Movie Review: The Dukes of Hazzard

It’s now the first week of August, which is as good a time as any to take a look back at what the moviegoing public has been subjected to over the last three months. This should be fun.

“xXx: State of the Union”: sequel
“House of Wax”: remake
“Star Wars Episode III”: sequel/prequel
“The Longest Yard”: remake
“The Honeymooners”: TV adaptation
“Mr. & Mrs. Smith”: remake
“Batman Begins”: prequel
“Herbie: Fully Loaded”: sequel/remake
“Bewitched”: TV adaptation
“War of the Worlds”: remake
“Dark Water”: Japanese remake
“Charlie and the Chocolate Factory”: remake (screw Tim Burton, it’s the same source material)
“The Bad News Bears”: remake

Which brings us to “The Dukes of Hazzard,” yet another TV adaptation. Someone should send this list to the head of every studio in Hollywood. Next time one of the honchos puts the revolver to his temple and cries, “Why is the movie industry in such a slump?,” make him look at this. Granted, there are some good movies in here, but most of them stunk to high heaven. And we haven’t even mentioned other dogs like “The Island” and “Stealth.” Studios should think of their movies as hookers, with the ticket buyers as their johns. Movies are supposed to entice and seduce us. So why, then, would the public want to get into bed with a movie when they’re just going to lie there, smoking a cigarette while talking to their ex-boyfriend on a cell phone?

You need not be a fan of the show to follow the story line. Cousins Bo and Luke Duke (Stiffler and Jackass, respectively) are moonshine-running ne’er do wells who have lived their whole lives in Hazzard County, Georgia. They consistently run afoul of Sheriff Roscoe P. Coltrane (M.C. Gainey, who was Swamp Thing in “Con Air” and the large naked guy at the end of “Sideways”) and his underworld boss, the corrupt southern gangsta Boss Hogg (Burt Reynolds), who has a nefarious plan afoot. It’s up to the Dukes, along with cousin Daisy (Jessica Simpson), Uncle Jesse (Willie Nelson) and mechanic friend Cooter (David Koechner) to save the sun-kissed land of Hazzard.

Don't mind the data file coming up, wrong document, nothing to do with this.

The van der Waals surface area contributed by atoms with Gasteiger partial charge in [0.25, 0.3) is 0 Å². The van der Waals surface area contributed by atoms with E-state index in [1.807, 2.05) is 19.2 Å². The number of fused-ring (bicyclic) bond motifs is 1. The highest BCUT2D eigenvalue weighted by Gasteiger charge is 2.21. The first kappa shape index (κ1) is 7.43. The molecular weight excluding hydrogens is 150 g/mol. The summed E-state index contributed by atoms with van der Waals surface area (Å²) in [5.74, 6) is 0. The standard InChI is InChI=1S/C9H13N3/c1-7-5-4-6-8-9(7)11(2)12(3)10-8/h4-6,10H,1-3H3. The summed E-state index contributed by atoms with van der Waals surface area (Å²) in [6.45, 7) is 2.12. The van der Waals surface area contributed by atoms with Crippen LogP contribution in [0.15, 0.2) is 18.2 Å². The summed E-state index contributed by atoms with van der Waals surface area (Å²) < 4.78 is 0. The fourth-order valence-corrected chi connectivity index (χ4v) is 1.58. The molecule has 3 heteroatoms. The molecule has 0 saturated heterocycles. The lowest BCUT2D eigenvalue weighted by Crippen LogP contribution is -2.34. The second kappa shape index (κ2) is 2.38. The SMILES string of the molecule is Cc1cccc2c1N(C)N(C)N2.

There is absolutely nothing in this movie that you haven’t seen before. The boys’ detour into Atlanta is straight from the “Brady Bunch” movies, where they take characters frozen in time in the minds of the audience and bring them crashing into the present. (The Bradys, for the record, did it far better.) The car chases? Please. When I came home from the movie, my wife Buffybot (she couldn’t even be bothered to see it for free) asked, “Was there a scene where the Dukes jumped over a ravine but the cops fell straight into it?” I believe you already know the answer to this. There’s also a Talking Killer (props to Roger Ebert), a ticking clock, and action-freezing narration. You almost have to give them credit; they left no movie cliché stone unturned.

Stiffler and Jackass are fine, given the material. Their accents are ridiculous, but since they’re usually being chased and getting shot at while they’re talking, it’s tough to tell when they slip up. Simpson’s accent, on the other hand, falters constantly, though that will hardly matter to any straight male who still decides to see this. For anyone who wants to see Simpson do soft core porn, save 90 minutes of your life and watch her video for “These Boots Are Made For Walkin’.” It has the same curves and the same outfits, all in a four-minute clip that ends with her washing the General Lee in a bikini. This way, you won’t have to see Reynolds and Joe Don Baker (Governor Applewhite) slum for their supper.

You can see why the actors in “The Dukes of Hazzard” were drawn to the material. It must have seemed brash and politically incorrect, yet edgy at the same time. In truth, it’s none of those things; it’s just lazy. Sorry, Hollywood, but we can tell when you’re faking it.  

1.5 out of 5 stars (1.5 / 5)
Share Button
Bookmark the permalink.

Comments are closed.